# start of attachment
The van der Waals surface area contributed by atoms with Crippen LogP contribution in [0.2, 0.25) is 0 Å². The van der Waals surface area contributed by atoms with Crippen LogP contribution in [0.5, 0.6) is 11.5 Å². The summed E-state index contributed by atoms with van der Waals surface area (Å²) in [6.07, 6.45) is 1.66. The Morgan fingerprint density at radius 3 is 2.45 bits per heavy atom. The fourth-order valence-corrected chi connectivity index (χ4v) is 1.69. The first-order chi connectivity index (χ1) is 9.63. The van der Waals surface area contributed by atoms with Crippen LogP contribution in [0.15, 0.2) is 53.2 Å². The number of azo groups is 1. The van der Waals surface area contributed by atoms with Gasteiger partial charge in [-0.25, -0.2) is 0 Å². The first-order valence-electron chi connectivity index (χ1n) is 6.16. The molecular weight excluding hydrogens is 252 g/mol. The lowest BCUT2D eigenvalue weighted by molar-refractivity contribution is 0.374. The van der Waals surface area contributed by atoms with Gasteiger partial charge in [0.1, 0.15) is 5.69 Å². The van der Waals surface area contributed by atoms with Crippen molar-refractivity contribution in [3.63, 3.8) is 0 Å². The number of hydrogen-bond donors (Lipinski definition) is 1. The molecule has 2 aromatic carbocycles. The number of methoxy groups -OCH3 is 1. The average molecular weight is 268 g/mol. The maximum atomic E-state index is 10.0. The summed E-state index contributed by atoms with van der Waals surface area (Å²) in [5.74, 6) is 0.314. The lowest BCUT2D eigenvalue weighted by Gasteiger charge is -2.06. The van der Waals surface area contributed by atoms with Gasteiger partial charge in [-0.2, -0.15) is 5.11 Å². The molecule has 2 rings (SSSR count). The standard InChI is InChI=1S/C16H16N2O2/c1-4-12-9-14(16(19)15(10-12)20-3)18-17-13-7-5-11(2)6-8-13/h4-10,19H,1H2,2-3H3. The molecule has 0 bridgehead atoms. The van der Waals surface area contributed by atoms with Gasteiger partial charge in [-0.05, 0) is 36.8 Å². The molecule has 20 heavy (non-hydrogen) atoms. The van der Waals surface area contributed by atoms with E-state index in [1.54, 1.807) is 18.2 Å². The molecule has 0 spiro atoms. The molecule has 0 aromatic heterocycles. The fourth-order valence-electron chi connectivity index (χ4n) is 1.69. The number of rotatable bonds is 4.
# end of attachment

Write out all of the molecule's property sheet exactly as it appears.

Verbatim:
The van der Waals surface area contributed by atoms with Crippen LogP contribution in [0.2, 0.25) is 0 Å². The van der Waals surface area contributed by atoms with Crippen LogP contribution in [0.5, 0.6) is 11.5 Å². The summed E-state index contributed by atoms with van der Waals surface area (Å²) in [6.07, 6.45) is 1.66. The Morgan fingerprint density at radius 3 is 2.45 bits per heavy atom. The fourth-order valence-corrected chi connectivity index (χ4v) is 1.69. The first-order chi connectivity index (χ1) is 9.63. The van der Waals surface area contributed by atoms with Crippen LogP contribution in [0.15, 0.2) is 53.2 Å². The number of azo groups is 1. The van der Waals surface area contributed by atoms with Gasteiger partial charge in [-0.25, -0.2) is 0 Å². The first-order valence-electron chi connectivity index (χ1n) is 6.16. The molecular weight excluding hydrogens is 252 g/mol. The lowest BCUT2D eigenvalue weighted by molar-refractivity contribution is 0.374. The van der Waals surface area contributed by atoms with Gasteiger partial charge in [0.1, 0.15) is 5.69 Å². The van der Waals surface area contributed by atoms with Crippen molar-refractivity contribution in [3.63, 3.8) is 0 Å². The number of hydrogen-bond donors (Lipinski definition) is 1. The molecule has 2 aromatic carbocycles. The number of methoxy groups -OCH3 is 1. The average molecular weight is 268 g/mol. The maximum atomic E-state index is 10.0. The summed E-state index contributed by atoms with van der Waals surface area (Å²) in [5.74, 6) is 0.314. The lowest BCUT2D eigenvalue weighted by Gasteiger charge is -2.06. The van der Waals surface area contributed by atoms with Gasteiger partial charge in [-0.2, -0.15) is 5.11 Å². The molecule has 2 rings (SSSR count). The standard InChI is InChI=1S/C16H16N2O2/c1-4-12-9-14(16(19)15(10-12)20-3)18-17-13-7-5-11(2)6-8-13/h4-10,19H,1H2,2-3H3. The molecule has 0 bridgehead atoms. The van der Waals surface area contributed by atoms with Gasteiger partial charge in [-0.05, 0) is 36.8 Å². The molecule has 20 heavy (non-hydrogen) atoms. The van der Waals surface area contributed by atoms with E-state index in [1.54, 1.807) is 18.2 Å². The molecule has 0 spiro atoms. The molecule has 0 aromatic heterocycles. The fourth-order valence-electron chi connectivity index (χ4n) is 1.69. The number of rotatable bonds is 4.